• Uganda presents some of the most challenging situations for all nature photographers. Dark, tall forests, harsh, diffuse backlighting, small subjects high up in the treetops, and more. Clouds often block the sun, requiring a shift in perspective, or your camera might even get wet… not easy. But in national parks like Kidepo, Queen Elizabeth, and Murchison Falls, wildlife photography becomes a delight.
  • Namibia? Well, please! If you can’t capture stunning images here, you may need to look for the issue within yourself…
  • For Uganda, it’s always necessary to have a layover during the flight. Unfortunately, Entebbe Airport itself can be an African experience, and the logistics can be annoying if you’re not tolerant.
  • For Namibia, there are direct flights to Windhoek. The airport logistics are more straightforward, cleaner, and less stressful. Some of our guests now fly to Walvis Bay to avoid the hustle and bustle entirely. Unfortunately, when landing in Walvis Bay, you have to make a stop in Cape Town or Johannesburg… we’re still working on solutions for this.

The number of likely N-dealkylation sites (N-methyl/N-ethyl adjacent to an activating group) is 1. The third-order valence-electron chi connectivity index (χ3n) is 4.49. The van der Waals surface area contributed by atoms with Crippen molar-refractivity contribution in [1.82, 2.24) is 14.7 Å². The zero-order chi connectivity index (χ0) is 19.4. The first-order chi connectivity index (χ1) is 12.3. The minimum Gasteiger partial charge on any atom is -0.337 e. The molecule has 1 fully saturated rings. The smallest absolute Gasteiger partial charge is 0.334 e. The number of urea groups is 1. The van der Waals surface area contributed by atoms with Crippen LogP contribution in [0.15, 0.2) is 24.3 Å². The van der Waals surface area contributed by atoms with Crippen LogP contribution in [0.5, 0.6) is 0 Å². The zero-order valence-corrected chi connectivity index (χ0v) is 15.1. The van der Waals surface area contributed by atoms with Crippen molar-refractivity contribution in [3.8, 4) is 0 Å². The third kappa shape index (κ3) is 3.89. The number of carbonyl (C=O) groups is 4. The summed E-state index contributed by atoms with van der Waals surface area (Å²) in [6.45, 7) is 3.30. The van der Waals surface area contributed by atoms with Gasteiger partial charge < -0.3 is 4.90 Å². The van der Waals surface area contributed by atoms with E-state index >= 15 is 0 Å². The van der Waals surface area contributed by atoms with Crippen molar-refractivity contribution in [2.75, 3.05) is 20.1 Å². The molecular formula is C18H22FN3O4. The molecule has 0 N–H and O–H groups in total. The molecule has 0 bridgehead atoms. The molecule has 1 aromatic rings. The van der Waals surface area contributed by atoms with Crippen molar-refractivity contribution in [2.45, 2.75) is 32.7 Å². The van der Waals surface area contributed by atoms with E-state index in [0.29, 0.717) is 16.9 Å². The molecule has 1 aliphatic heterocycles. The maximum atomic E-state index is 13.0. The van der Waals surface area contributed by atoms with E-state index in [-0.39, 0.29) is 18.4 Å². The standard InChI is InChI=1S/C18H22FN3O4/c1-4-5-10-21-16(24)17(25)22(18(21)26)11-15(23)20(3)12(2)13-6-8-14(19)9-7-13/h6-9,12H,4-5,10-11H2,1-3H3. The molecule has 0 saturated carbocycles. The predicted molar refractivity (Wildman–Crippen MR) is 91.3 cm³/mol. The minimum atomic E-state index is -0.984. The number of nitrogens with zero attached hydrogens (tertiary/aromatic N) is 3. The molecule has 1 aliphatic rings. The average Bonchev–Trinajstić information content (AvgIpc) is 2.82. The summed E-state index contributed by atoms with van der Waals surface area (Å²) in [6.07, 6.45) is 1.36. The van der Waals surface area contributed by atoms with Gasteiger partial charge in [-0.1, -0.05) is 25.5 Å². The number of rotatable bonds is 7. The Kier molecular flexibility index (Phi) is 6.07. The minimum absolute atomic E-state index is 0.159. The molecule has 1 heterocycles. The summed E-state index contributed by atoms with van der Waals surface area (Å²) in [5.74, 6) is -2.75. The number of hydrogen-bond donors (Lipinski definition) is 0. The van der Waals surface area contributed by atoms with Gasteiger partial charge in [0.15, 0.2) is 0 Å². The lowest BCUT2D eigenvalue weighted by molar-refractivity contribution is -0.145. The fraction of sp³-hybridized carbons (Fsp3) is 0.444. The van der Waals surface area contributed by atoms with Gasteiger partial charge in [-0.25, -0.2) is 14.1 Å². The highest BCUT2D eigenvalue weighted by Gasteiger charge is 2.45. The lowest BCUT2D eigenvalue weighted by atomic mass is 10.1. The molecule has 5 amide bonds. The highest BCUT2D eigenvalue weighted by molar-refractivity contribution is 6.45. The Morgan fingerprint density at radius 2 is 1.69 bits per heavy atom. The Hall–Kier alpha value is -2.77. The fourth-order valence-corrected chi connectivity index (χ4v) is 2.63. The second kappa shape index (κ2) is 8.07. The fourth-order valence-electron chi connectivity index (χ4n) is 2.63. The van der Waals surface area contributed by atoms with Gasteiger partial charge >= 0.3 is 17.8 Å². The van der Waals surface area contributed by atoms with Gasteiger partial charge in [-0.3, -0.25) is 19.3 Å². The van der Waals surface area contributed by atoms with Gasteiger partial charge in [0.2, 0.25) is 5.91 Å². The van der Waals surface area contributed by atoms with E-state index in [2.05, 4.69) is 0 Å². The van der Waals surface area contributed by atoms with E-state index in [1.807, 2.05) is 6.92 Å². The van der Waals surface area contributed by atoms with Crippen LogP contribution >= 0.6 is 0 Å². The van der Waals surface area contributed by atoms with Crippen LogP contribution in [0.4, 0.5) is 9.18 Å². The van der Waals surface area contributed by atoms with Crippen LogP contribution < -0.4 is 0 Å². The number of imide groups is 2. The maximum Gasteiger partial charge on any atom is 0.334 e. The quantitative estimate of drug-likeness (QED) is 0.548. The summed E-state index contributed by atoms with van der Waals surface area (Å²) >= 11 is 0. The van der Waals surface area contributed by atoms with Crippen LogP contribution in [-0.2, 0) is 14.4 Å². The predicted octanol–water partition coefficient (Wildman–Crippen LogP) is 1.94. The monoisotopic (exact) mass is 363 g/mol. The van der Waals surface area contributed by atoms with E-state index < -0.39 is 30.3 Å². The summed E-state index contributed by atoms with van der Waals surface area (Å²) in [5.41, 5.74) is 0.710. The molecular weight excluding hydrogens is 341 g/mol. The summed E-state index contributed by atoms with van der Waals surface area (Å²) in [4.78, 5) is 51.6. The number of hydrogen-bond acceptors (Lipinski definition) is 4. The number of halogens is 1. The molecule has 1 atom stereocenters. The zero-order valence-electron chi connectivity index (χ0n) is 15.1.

Since we often offer self-driving trips to our guests in Namibia alongside guided safaris, the question arose whether we should do the same in Uganda… definitely not!

The established arrangement with a local provider for guided nature safaris is safe and reliable. It will be repeated as a small group trip once a year, so please get in touch if you’re interested, or keep an eye on our ‘Join us’ trips.

We continue to offer our beautiful Namibia in both formats, with informative guidance and as self-driving adventures.

The farm is calling, travel logistics are beckoning, bookings need to be made. I bid you farewell for today,

Yours sincerely, Albert

Albert mit Gordon im Buwindi Swamp auf Suche nach Grauers Swamp Warbler
Albert and Gordon, two clueless birders in the Bwindi Swamp, in search of Grauer’s Swamp Warbler. Thanks, Gordon!

Last Updated on 1. June 2024 by Albert Voigts von Schütz